Wednesday, March 22, 2023

Rare Swainson's hawk turns up in Brooklyn

There's been a rare and exciting visitor to the city these last few weeks: an immature Swainson's Hawk. This is a bird found in the western United States, and they normally migrate to Central and South America for the winter. For some reason, this one decided to go to Staten Island, and a few weeks later, Brooklyn.

Immature Swainson's Hawk hanging out in Brooklyn.

The hawk has drawn a lot of attention from birdwatchers, and I even met some people who drove all the way from Pennsylvania just to see it. It's a beauty!
Immature Swainson's Hawk hanging out in Brooklyn.

Immature Swainson's Hawk hanging out in Brooklyn.

Immature Swainson's Hawk hanging out in Brooklyn.

At first glance, this hawk could be mistaken for an immature Red-Tail, but closer inspection reveals many differences. The Swainson's is slightly smaller, has much more brown streaking on its body, has a dark brown collar on a thick-looking neck, and the wings taper at the ends.

Immature Swainson's Hawk hanging out in Brooklyn.

To compare, this is a photo of an immature Red-Tailed Hawk taken in the same location on one of my visits to the Swainson's. Note how the primary feathers on its wings fan out at the ends like fingers. It also lacks the heavy streaking on the upper chest, and has dark brown patagial marks along the front of its wings.

Immature Red-Tailed Hawk hanging out in Brooklyn.

The Swainson's is a loner among many flocking birds. This has been a typical view of it - perched alone on a building while Fish Crows, Starlings, and Pigeons swarm around it.

Immature Swainson's Hawk hanging out in Brooklyn.

The crows chased it around a few times.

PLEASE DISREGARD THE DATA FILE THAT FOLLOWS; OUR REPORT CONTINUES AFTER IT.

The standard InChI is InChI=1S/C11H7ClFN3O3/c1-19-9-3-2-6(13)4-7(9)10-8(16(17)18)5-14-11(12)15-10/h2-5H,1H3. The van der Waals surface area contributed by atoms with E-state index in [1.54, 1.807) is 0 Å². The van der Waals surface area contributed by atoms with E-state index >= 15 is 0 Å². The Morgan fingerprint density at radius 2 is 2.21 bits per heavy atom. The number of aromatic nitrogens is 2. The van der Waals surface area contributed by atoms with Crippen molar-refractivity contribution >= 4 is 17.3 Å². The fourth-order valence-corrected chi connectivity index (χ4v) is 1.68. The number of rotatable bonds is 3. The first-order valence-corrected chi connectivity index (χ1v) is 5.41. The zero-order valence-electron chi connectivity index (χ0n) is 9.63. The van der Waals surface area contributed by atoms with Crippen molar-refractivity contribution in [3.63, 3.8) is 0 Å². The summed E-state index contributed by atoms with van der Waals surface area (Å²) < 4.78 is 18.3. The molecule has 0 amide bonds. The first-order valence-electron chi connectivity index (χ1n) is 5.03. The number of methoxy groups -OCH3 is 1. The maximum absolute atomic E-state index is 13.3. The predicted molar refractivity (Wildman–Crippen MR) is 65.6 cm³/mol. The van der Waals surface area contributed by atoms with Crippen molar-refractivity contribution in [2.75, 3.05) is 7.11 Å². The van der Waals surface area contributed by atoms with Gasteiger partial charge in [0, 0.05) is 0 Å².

Immature Swainson's Hawk being chased by crows in Brooklyn.

A few crows were more persistent and aggressive than others, dive-bombing the hawk where ever it perched.

Immature Swainson's Hawk being mobbed by a crow in Brooklyn.

Immature Swainson's Hawk being mobbed by a crow in Brooklyn.

The hawk seems very chill, though. As I watched it sit calmly for long periods of time while all the other birds around it created chaos, I learned to relax and just take in all the activity in the sky.

Immature Swainson's Hawk hanging out in Brooklyn.

Immature Swainson's Hawk hanging out in Brooklyn.

Immature Swainson's Hawk hanging out in Brooklyn.

As this hawk has toured Staten Island and Brooklyn, it will be interesting to see if it decides to explore another borough, or migrate back west.

Immature Swainson's Hawk hanging out in Brooklyn.

You can see more photos of this Swainson's Hawk on my Flickr page.

Monday, March 20, 2023

Brood time in Tompkins Square

Here we go! Several days ago, I watched as red-tailed hawk, Amelia, laid her first egg of the season. By now, her clutch (usually 1-3 eggs) should be complete. We cannot see into the nest, so do not know how many eggs there are. However, we can watch the behavior of Christo and Amelia and know that they are now in their brooding stage and will be taking turns sitting on the nest for the next few weeks.

Looking back, these are likely the last mating photos I'll have for this season:

Christo flies up behind Amelia

Christo lands on Amelia

Christo approaches Amelia

Christo has a feather stuck on his bill.

Christo and Amelia mating

Christo and Amelia mating

Christo and Amelia mating

Christo and Amelia mating

Christo and Amelia mating

Christo and Amelia mating

We only see this for a brief time each year, so there's always excitement and a lot of effort put into observing this action, which only lasts seconds.